Spanish Rice ~ Real Food Dollar Menu

I love how versitile this recipe is. Have a little bit of cooked chicken or beef to use up? Throw it into the pot! Want black beans instead of meat? Perfect. Don’t want any meat or beans at all? Leave them out.

Sometimes I like to stir in one cup of sour cream if I have it. That raises the cost of this meal, so adding the sour cream only happens if I have some that I need to use up. Also, the corn is optional. I love the sweetness that it adds, but two of my boys prefer it without the corn.

Confused yet? Don’t worry. Here’s the actual “recipe”  – but just know that this one lends itself to a lot of flexibility. Do with it what works best for cleaning out the leftovers in your fridge. Or make it depending on what you’re hungry for at the moment. No matter how you make it, you’ll be serving a healthy meal without spending much money!

Spanish Rice

3 cups water or broth
1 1/2 cups brown rice
2 cups salsa
1 cup cooked chicken, cooked ground beef, or black beans
1 cup frozen corn

Boil water. Add rice, stir, cover, and simmer for 45 minutes.

Add salsa, chicken, and corn.  Cook on medium heat until warmed through and through.

Serves 6

spanish_rice_two

 

Dollar Menu Cost BreakDown:

Spanish Rice = $5.35* which divides to 89¢ per person. I typically serve this with fruit, so the additional cost will vary depending on what is served with the Spanish Rice. If I serve it with applesauce that I made from free apples – the cost is practically free. If I serve it with smoothies from frozen berries and yogurt or kefir, the prices is going to be a bit more.

*I calculated my cost based on the food sources and prices I have available to me. Most of the ingredients I use are organic. Your cost may be slightly more or less depending on where you find your ingredients.

What would be your favorite add-ins to this meal?  Chicken or beef are my favorites, but I’m a meat lovin’ girl, so that probably comes as no surprise. :)

 

Comments

  1. Linda says

    That sounds good! I have cut back on rice lately, though, since the arsenic in rice thing came out.

    Linda

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    Angie Reply:

    We have cut way back on rice too. Anyone else have any thoughts on it? Even organic rice isn’t safe from what I understand. Is that correct?

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    anonymous Reply:

    I have also been concerned about rice after reading the latest Consumer Reports. I feel that I can trust Lundberg brand, though. For one thing, I believe a large part of the problem came from rice grown in fields in the south that were formerly cotton fields and were heavily sprayed. I looked at the response to this latest research on the Lundberg website, and here is one thing they had to say:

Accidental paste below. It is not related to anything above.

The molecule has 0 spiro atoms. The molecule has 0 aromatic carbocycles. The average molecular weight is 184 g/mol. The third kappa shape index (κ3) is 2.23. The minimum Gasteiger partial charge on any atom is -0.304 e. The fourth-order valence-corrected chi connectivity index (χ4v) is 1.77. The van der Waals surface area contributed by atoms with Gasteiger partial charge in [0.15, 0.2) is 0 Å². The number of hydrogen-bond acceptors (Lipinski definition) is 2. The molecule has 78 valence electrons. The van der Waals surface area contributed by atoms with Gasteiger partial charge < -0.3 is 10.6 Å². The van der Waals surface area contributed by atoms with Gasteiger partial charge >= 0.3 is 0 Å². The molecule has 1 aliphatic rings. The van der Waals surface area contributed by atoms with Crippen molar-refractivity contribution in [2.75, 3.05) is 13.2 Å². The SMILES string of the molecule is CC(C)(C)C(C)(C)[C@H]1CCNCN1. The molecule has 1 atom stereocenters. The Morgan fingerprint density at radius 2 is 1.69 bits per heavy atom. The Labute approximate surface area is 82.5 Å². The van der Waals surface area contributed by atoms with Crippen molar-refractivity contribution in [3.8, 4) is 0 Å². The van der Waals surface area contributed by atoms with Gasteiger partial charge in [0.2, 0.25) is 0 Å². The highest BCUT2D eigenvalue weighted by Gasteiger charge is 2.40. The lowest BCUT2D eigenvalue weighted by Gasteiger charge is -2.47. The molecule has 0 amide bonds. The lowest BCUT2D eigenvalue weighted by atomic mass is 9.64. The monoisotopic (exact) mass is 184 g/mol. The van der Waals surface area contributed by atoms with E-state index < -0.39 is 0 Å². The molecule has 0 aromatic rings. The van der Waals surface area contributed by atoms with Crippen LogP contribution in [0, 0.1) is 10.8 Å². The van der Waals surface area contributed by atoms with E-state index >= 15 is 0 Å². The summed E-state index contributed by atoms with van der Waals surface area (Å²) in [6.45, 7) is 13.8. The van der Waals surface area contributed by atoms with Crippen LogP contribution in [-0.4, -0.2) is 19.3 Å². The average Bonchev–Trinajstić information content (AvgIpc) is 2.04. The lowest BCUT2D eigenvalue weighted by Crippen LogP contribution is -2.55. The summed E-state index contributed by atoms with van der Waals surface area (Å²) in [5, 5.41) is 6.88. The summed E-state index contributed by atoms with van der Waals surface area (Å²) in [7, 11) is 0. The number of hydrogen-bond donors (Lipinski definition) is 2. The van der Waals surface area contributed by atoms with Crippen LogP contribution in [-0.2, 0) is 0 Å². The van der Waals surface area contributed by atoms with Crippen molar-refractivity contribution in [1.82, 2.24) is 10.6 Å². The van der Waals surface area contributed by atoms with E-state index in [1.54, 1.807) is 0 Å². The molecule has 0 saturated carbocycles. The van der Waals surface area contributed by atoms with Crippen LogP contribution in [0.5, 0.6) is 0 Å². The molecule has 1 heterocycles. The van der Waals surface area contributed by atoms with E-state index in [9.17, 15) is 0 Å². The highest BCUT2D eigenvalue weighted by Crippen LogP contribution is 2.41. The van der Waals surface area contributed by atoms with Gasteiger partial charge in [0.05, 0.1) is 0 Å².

“We have been sending samples to an independent outside lab to measure the levels of arsenic in our products. Our preliminary results satisfy us that our rice is safe, and falls well below the limits of concern that multiple health agencies around the world have discussed.”

    Reading this made me feel more confident in using this brand. Also, they stated that they are taking many steps to do even more testing of their product to check the arsenic levels. You can read more about this on their website under “current events”.

    [Reply]

    Kristin Reply:

    Thank you both for alerting me of this problem. I found a comprehensive article about rice and arsenic from consumer reports.

    http://www.consumerreports.org/cro/magazine/2012/11/arsenic-in-your-food/index.htm

    Turns out that arsenic is not only a problem in rice, but fruit, juice and vegetables as well. It was disheartening to hear that rice growers didn’t feel that feel arsenic pose any health risks and we all know the USDA listens to industry lobbyists rather then scientists with actual data linking arsenic to cancer. It also seems like virtually all rice is affected, brown rice the worst. In the meantime, it suggested limiting consumption of rice/rice products and grape juice as well as using the following rice cooking method:

    Change the way you cook rice. You may be able to cut your exposure to inorganic arsenic in rice by rinsing raw rice thoroughly before cooking, using a ratio of 6 cups water to 1 cup rice for cooking and draining the excess water afterward. That is a traditional method of cooking rice in Asia. The modern technique of cooking rice in water that is entirely absorbed by the grains has been promoted because it allows rice to retain more of its vitamins and other nutrients. But even though you may sacrifice some of rice’s nutritional value, research has shown that rinsing and using more water removes about 30 percent of the rice’s inorganic arsenic content.